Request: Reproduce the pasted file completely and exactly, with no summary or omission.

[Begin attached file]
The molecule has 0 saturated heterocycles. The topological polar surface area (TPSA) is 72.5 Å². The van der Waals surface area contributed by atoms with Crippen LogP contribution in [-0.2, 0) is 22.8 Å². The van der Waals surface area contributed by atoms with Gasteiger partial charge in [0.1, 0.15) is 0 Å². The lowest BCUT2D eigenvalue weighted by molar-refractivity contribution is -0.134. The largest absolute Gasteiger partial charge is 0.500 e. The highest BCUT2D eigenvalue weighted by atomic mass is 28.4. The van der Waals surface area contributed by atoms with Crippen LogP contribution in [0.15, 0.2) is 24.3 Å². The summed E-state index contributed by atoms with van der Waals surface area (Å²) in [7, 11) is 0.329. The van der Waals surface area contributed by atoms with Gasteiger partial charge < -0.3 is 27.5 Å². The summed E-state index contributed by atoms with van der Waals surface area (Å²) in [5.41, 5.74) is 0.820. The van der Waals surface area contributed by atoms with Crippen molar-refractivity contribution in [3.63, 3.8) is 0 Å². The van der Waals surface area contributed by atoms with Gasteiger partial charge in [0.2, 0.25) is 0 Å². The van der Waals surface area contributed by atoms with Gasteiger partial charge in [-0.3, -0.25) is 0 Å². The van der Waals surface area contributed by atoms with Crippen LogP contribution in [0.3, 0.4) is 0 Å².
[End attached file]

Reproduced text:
The molecule has 0 saturated heterocycles. The topological polar surface area (TPSA) is 72.5 Å². The van der Waals surface area contributed by atoms with Crippen LogP contribution in [-0.2, 0) is 22.8 Å². The van der Waals surface area contributed by atoms with Gasteiger partial charge in [0.1, 0.15) is 0 Å². The lowest BCUT2D eigenvalue weighted by molar-refractivity contribution is -0.134. The largest absolute Gasteiger partial charge is 0.500 e. The highest BCUT2D eigenvalue weighted by atomic mass is 28.4. The van der Waals surface area contributed by atoms with Crippen LogP contribution in [0.15, 0.2) is 24.3 Å². The summed E-state index contributed by atoms with van der Waals surface area (Å²) in [7, 11) is 0.329. The van der Waals surface area contributed by atoms with Gasteiger partial charge < -0.3 is 27.5 Å². The summed E-state index contributed by atoms with van der Waals surface area (Å²) in [5.41, 5.74) is 0.820. The van der Waals surface area contributed by atoms with Crippen molar-refractivity contribution in [3.63, 3.8) is 0 Å². The van der Waals surface area contributed by atoms with Gasteiger partial charge in [0.2, 0.25) is 0 Å². The van der Waals surface area contributed by atoms with Gasteiger partial charge in [-0.3, -0.25) is 0 Å². The van der Waals surface area contributed by atoms with Crippen LogP contribution in [0.3, 0.4) is 0 Å².